‘Is It Love, Actually?’

Alternatives to Violence of the Palouse hosted virtual event to help young adults identify toxic relationships



It can be hard to navigate relationships as a young adult, especially when the relationships portrayed in popular media are not always the healthiest.

MIKAYLA FINNERTY, Editor-in-chief

The Latah County Library District and Alternatives to Violence of the Palouse teamed up for a virtual event on Friday on the representation of relationships in popular media.

Bailey Gillreath-Brown, adult services manager at the Moscow Public Library, said she wanted to put on an event that would be beneficial for teens and young adults. By using examples from popular media, “Is It Love, Actually?” provided relationship and safety advice for individuals who may have trouble identifying toxic scenarios.

“I do recommend it for everyone, especially that younger community, so we can have an open and honest conversation and discussion about what healthy relationships look like and how to advocate for your own healthy relationship,” ATVP Coordinator Kateisha Moreno said.

ATVP is a non-profit organization that provides support and resources for local victims of domestic violence and sexual assault.

Although abuse can be a difficult topic to discuss, Gillreath-Brown said that pop culture references are a palatable and fun way to talk about an important topic.

The event was held in lieu of February being Teen Dating Violence Awareness and Prevention Month. 

WSU alumna Anna White, now works as a legal advocate for ATVP and served as the featured speaker during the event. She gave examples of toxic and healthy couples by comparing multiple romantic and platonic relationships depicted in a variety of TV shows and movies.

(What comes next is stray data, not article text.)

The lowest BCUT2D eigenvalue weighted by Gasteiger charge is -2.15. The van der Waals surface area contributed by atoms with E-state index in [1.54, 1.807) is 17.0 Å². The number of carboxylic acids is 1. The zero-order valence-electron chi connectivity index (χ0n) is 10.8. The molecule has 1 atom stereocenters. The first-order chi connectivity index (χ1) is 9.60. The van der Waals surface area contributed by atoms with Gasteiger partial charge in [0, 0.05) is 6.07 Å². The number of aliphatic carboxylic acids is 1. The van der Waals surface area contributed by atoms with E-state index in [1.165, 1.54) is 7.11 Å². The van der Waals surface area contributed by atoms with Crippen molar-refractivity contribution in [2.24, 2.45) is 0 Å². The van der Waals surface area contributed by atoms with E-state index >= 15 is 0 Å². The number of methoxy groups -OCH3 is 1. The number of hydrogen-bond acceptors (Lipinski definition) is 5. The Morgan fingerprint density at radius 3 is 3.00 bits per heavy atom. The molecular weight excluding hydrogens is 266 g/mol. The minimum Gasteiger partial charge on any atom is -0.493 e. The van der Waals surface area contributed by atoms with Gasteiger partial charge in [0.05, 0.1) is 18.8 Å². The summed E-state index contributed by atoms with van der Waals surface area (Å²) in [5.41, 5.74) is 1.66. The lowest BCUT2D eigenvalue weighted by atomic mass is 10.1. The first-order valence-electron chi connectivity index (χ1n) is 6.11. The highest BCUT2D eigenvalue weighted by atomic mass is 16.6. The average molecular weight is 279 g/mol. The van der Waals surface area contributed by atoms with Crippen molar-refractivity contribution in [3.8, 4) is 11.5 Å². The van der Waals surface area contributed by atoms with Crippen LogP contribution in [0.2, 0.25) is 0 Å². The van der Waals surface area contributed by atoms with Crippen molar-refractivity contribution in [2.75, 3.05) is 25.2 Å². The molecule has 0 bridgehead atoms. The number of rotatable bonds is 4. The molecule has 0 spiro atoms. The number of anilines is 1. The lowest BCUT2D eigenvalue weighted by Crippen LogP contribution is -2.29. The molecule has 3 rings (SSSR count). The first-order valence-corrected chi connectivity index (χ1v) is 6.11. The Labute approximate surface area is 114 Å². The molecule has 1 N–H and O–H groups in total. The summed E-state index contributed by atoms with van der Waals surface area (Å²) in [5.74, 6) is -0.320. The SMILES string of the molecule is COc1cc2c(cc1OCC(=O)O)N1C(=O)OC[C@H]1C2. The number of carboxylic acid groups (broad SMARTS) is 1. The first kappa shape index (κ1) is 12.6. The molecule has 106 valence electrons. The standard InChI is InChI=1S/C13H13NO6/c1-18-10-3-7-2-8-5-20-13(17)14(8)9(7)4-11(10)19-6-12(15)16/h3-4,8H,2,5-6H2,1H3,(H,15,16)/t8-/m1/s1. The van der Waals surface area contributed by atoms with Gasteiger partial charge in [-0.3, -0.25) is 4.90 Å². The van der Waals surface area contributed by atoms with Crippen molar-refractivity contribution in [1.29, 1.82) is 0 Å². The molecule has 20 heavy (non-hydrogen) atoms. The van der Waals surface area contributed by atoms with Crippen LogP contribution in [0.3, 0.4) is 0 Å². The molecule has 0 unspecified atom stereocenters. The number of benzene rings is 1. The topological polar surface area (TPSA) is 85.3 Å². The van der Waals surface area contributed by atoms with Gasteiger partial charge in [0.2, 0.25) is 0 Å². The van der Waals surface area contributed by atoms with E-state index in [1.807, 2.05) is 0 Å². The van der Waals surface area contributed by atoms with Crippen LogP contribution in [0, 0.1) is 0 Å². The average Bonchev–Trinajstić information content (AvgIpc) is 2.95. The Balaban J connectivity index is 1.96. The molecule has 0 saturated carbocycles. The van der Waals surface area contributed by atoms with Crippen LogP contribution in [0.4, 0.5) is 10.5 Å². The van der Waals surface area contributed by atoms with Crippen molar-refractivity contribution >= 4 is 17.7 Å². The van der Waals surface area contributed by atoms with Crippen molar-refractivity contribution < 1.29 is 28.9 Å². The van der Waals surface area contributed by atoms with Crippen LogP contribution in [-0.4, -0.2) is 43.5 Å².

Relationships were sorted into three main sections: healthy, unhealthy and abusive.

White used the relationship between beloved characters Allie and Noah from the classic film “The Notebook” as an example of an unhealthy relationship.

In Noah’s attempt to persuade Allie to go out with him, he puts himself into a life or death situation, forcing her to say yes. White said you should never have to manipulate someone to want them to go out with you.

Another example used was the hit Netflix series “You.” Moreno said the show depicts a lot of red flags young adults should look out for in their relationships. 

“In a healthy relationship, there is trust and respect, and that show doesn’t necessarily perpetuate that, or it doesn’t reflect that,” Moreno said. “But you often get some folks who are attracted to the main character who was perpetuating violence because of his good looks and the way that he speaks.”

A theme in “You” is stalking: one of the many things White brought up in the presentation. White said many see stalking as “cute” when it is actually toxic. 

White’s presentation emphasizes that you should not feel bad about liking any of the movies or shows they mention. It is one thing to enjoy a movie and its plot, but it is another to idolize a toxic and harmful relationship. 

“I think topics like this are important because we oftentimes see relationships in media in a way that’s not particularly healthy, but they are often romanticized for people to believe that they are,” Moreno said.

The recorded live event can be found on the LCLD’s Facebook page

Gillreath-Brown said that the event may seem like it focused on an individual’s relationships with others, but it is actually part of an effort to help people realize their own self-worth, what they need in a relationship and how to take care of themselves. 

Community members with additional questions or interest in available resources can contact ATVP online or through their 24-hour free and confidential hotline at 1-877-334-2887.